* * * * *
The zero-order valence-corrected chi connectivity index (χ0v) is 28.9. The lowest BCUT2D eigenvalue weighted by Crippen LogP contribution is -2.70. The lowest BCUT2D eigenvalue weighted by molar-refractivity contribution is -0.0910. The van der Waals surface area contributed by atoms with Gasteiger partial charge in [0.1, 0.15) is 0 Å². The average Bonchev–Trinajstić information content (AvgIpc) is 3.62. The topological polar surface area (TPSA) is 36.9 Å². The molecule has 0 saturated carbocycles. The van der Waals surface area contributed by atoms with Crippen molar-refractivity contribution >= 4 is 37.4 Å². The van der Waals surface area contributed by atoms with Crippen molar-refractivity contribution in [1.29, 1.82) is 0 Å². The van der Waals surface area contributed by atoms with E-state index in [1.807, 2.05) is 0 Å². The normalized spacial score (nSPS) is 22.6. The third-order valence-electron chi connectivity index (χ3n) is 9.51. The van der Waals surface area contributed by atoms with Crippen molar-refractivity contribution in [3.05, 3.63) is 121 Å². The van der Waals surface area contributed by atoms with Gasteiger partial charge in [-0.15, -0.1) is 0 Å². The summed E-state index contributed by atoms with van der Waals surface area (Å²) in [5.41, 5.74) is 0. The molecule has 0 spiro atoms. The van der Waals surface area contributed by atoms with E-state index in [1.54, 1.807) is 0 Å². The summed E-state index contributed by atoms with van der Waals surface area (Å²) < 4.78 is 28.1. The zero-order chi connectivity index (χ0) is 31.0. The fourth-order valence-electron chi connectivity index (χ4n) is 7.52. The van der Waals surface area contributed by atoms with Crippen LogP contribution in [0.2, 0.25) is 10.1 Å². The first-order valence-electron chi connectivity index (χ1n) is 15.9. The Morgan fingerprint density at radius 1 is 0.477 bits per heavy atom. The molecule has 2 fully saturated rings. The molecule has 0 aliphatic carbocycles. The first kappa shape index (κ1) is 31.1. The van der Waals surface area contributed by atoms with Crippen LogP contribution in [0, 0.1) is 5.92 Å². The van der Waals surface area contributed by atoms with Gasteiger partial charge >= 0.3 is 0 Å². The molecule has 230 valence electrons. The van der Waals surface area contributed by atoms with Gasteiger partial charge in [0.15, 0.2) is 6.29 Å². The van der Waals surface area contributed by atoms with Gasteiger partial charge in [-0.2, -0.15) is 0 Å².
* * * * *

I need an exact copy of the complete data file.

The zero-order valence-corrected chi connectivity index (χ0v) is 28.9. The lowest BCUT2D eigenvalue weighted by Crippen LogP contribution is -2.70. The lowest BCUT2D eigenvalue weighted by molar-refractivity contribution is -0.0910. The van der Waals surface area contributed by atoms with Gasteiger partial charge in [0.1, 0.15) is 0 Å². The average Bonchev–Trinajstić information content (AvgIpc) is 3.62. The topological polar surface area (TPSA) is 36.9 Å². The molecule has 0 saturated carbocycles. The van der Waals surface area contributed by atoms with Crippen molar-refractivity contribution >= 4 is 37.4 Å². The van der Waals surface area contributed by atoms with Crippen molar-refractivity contribution in [1.29, 1.82) is 0 Å². The van der Waals surface area contributed by atoms with E-state index in [1.807, 2.05) is 0 Å². The normalized spacial score (nSPS) is 22.6. The third-order valence-electron chi connectivity index (χ3n) is 9.51. The van der Waals surface area contributed by atoms with Crippen molar-refractivity contribution in [3.05, 3.63) is 121 Å². The van der Waals surface area contributed by atoms with Gasteiger partial charge in [-0.15, -0.1) is 0 Å². The summed E-state index contributed by atoms with van der Waals surface area (Å²) in [5.41, 5.74) is 0. The molecule has 0 spiro atoms. The van der Waals surface area contributed by atoms with E-state index in [1.54, 1.807) is 0 Å². The summed E-state index contributed by atoms with van der Waals surface area (Å²) < 4.78 is 28.1. The zero-order chi connectivity index (χ0) is 31.0. The fourth-order valence-electron chi connectivity index (χ4n) is 7.52. The van der Waals surface area contributed by atoms with Crippen LogP contribution in [0.2, 0.25) is 10.1 Å². The first-order valence-electron chi connectivity index (χ1n) is 15.9. The Morgan fingerprint density at radius 1 is 0.477 bits per heavy atom. The molecule has 2 fully saturated rings. The molecule has 0 aliphatic carbocycles. The first kappa shape index (κ1) is 31.1. The van der Waals surface area contributed by atoms with Crippen LogP contribution in [0, 0.1) is 5.92 Å². The van der Waals surface area contributed by atoms with Gasteiger partial charge >= 0.3 is 0 Å². The molecule has 230 valence electrons. The van der Waals surface area contributed by atoms with Gasteiger partial charge in [0.15, 0.2) is 6.29 Å². The van der Waals surface area contributed by atoms with Gasteiger partial charge in [-0.2, -0.15) is 0 Å².